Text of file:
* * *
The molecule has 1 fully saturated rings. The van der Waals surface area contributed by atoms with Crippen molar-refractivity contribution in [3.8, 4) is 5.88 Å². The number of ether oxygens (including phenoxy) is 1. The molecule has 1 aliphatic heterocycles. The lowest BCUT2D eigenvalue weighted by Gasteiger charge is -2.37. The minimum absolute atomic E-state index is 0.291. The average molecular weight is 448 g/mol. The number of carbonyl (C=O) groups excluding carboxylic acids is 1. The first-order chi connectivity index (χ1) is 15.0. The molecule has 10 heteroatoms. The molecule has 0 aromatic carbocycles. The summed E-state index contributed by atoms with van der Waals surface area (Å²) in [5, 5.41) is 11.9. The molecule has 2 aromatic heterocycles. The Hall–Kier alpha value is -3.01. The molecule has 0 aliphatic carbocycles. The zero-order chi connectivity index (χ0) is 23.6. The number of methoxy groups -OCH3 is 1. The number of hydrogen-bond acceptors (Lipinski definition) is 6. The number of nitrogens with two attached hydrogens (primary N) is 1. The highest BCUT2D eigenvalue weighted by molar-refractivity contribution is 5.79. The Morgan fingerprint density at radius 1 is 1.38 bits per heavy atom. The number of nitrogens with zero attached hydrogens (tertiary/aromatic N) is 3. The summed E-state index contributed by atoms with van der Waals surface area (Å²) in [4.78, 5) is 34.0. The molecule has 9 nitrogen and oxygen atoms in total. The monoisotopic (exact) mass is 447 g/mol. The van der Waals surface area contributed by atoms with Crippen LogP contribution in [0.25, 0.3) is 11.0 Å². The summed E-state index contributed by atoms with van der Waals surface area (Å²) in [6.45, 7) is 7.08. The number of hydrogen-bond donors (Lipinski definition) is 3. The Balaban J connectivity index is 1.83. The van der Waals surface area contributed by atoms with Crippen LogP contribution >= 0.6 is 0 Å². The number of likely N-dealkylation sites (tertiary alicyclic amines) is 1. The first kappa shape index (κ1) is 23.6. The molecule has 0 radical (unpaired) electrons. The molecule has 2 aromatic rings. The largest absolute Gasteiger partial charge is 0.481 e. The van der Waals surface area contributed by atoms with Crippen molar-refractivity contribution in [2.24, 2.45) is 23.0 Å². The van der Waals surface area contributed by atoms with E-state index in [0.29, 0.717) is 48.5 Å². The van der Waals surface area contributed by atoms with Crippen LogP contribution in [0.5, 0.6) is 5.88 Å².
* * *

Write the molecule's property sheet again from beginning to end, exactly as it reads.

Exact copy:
The molecule has 1 fully saturated rings. The van der Waals surface area contributed by atoms with Crippen molar-refractivity contribution in [3.8, 4) is 5.88 Å². The number of ether oxygens (including phenoxy) is 1. The molecule has 1 aliphatic heterocycles. The lowest BCUT2D eigenvalue weighted by Gasteiger charge is -2.37. The minimum absolute atomic E-state index is 0.291. The average molecular weight is 448 g/mol. The number of carbonyl (C=O) groups excluding carboxylic acids is 1. The first-order chi connectivity index (χ1) is 15.0. The molecule has 10 heteroatoms. The molecule has 0 aromatic carbocycles. The summed E-state index contributed by atoms with van der Waals surface area (Å²) in [5, 5.41) is 11.9. The molecule has 2 aromatic heterocycles. The Hall–Kier alpha value is -3.01. The molecule has 0 aliphatic carbocycles. The zero-order chi connectivity index (χ0) is 23.6. The number of methoxy groups -OCH3 is 1. The number of hydrogen-bond acceptors (Lipinski definition) is 6. The number of nitrogens with two attached hydrogens (primary N) is 1. The highest BCUT2D eigenvalue weighted by molar-refractivity contribution is 5.79. The Morgan fingerprint density at radius 1 is 1.38 bits per heavy atom. The number of nitrogens with zero attached hydrogens (tertiary/aromatic N) is 3. The summed E-state index contributed by atoms with van der Waals surface area (Å²) in [4.78, 5) is 34.0. The molecule has 9 nitrogen and oxygen atoms in total. The monoisotopic (exact) mass is 447 g/mol. The van der Waals surface area contributed by atoms with Crippen LogP contribution in [0.25, 0.3) is 11.0 Å². The summed E-state index contributed by atoms with van der Waals surface area (Å²) in [6.45, 7) is 7.08. The number of hydrogen-bond donors (Lipinski definition) is 3. The Balaban J connectivity index is 1.83. The van der Waals surface area contributed by atoms with Crippen LogP contribution >= 0.6 is 0 Å². The number of likely N-dealkylation sites (tertiary alicyclic amines) is 1. The first kappa shape index (κ1) is 23.6. The molecule has 0 radical (unpaired) electrons. The molecule has 2 aromatic rings. The largest absolute Gasteiger partial charge is 0.481 e. The van der Waals surface area contributed by atoms with Crippen molar-refractivity contribution in [2.24, 2.45) is 23.0 Å². The van der Waals surface area contributed by atoms with E-state index in [0.29, 0.717) is 48.5 Å². The van der Waals surface area contributed by atoms with Crippen LogP contribution in [0.5, 0.6) is 5.88 Å².